This song has no title
This song has no title
I’m not sure I really knew Capt. Daniel H. Utley, 33, who was killed in the line of duty April 20 in some place called Bamako, Mali, his latest stop in a distinguished Army career that no one who’d once known him as simply Dan Utley would’ve predicted he’d lead.
The full circumstances of Capt. Utley’s death aren’t clear. And due to the nature of the work he was doing, we might never know exactly what happened that day, when he was among six people who were killed in a vehicle accident in the capital city of a chaotic African country.
It’s difficult for me to comprehend the bravery Capt. Utley surely exhibited during his decade in the military. The guts, the intestinal fortitude. This is because I remember a Dan Utley whose fragile digestive system once became so tangled and twisted by the noxious combination of salted peanuts and Pepsi that he vomited out the back window of my gold Honda Civic as it rolled down Happy Valley Road in Glasgow, Ky.
Salted peanuts and Pepsi. A mixture apparently so powerfully horrible that the guy couldn’t even hang on for the 30 seconds it would’ve taken me to pull into a parking lot.
Who the hell falls violently ill to peanuts and Pepsi? I asked Dan that question repeatedly for years. I don’t recall his answers. I assume, however, that he plucked one of my own embarrassing failures from the painstakingly detailed mental files we maintained of each other’s most egregious screwups and tossed a similarly insulting question back at me.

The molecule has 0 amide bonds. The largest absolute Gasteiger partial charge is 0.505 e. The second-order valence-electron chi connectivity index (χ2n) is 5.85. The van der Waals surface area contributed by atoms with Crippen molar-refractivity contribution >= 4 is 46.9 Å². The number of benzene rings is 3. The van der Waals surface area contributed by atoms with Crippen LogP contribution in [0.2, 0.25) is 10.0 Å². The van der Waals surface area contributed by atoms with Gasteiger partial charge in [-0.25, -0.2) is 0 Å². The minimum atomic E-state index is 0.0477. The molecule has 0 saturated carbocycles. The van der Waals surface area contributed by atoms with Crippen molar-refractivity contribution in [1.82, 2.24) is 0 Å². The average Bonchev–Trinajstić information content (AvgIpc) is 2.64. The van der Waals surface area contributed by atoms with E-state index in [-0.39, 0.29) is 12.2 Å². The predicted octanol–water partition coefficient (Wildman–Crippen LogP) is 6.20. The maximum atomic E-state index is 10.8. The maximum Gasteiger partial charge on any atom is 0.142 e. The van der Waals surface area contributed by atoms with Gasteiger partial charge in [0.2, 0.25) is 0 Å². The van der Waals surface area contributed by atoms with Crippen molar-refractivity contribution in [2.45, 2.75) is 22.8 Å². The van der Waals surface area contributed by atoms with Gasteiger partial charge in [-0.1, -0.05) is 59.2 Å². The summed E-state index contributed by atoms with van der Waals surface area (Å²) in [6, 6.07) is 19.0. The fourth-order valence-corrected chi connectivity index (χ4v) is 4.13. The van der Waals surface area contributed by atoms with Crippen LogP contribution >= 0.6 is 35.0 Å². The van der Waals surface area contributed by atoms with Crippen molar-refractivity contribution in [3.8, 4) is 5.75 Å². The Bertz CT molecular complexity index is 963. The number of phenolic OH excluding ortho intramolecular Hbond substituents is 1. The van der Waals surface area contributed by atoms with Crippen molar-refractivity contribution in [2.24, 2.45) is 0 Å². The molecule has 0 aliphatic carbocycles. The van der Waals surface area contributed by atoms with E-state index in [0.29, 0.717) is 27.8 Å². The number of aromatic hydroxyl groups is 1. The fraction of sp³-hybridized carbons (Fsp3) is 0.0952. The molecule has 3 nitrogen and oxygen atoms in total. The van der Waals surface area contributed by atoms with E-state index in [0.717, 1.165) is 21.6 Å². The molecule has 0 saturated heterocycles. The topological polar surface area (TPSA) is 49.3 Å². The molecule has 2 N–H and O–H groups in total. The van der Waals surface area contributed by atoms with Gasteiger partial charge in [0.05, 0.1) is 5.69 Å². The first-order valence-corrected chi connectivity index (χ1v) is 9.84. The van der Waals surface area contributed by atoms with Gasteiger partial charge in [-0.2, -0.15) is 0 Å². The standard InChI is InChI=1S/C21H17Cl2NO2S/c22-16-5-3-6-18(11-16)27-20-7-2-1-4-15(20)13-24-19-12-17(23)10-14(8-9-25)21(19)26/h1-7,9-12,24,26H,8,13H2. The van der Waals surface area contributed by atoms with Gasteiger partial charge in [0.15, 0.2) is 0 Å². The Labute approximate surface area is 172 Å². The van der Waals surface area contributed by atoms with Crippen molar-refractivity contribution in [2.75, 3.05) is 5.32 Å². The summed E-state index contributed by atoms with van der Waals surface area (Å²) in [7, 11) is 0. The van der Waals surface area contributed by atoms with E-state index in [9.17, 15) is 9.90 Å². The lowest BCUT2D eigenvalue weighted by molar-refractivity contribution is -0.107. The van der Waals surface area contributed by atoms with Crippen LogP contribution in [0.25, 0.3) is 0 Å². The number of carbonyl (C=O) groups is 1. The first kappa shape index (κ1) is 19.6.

I knew the real answer, though: Bad asses get sick from peanuts and Pepsi. Because Dan was a bad ass. I knew it then, and I definitely know it now. A lot of years, a lot of life and a lot of drifting apart separated me and the Dan who went on to become an American hero. But he was a hero to me long before that.
Plenty of people knew Dan better than I did, especially folks who met him after he left Glasgow for the University of Louisville and eventually for the Army. For a few years in high school, though, we were usually a package deal.
We shared a neighborhood and a first name. He used the informal “Dan,” even though he did formal things such as tucking in his shirts, combing his hair and completing homework assignments. I’ve always used the stuffier “Daniel,” even though my teenage years were a mess of wrinkled polo shirts, comical disorganization and an overpowering lack of motivation to finish even the simplest academic tasks. Much of what Dan did seemed to be fueled by some degree of forward thinking, purpose or planning; if I planned anything, it was typically in an effort to avoid having to do any further planning. We were, in many ways, very different. For instance, he couldn’t have cared less that I played guitar in a silly little rock band. And I found his pontifications about the political philosophies he espoused excruciatingly boring.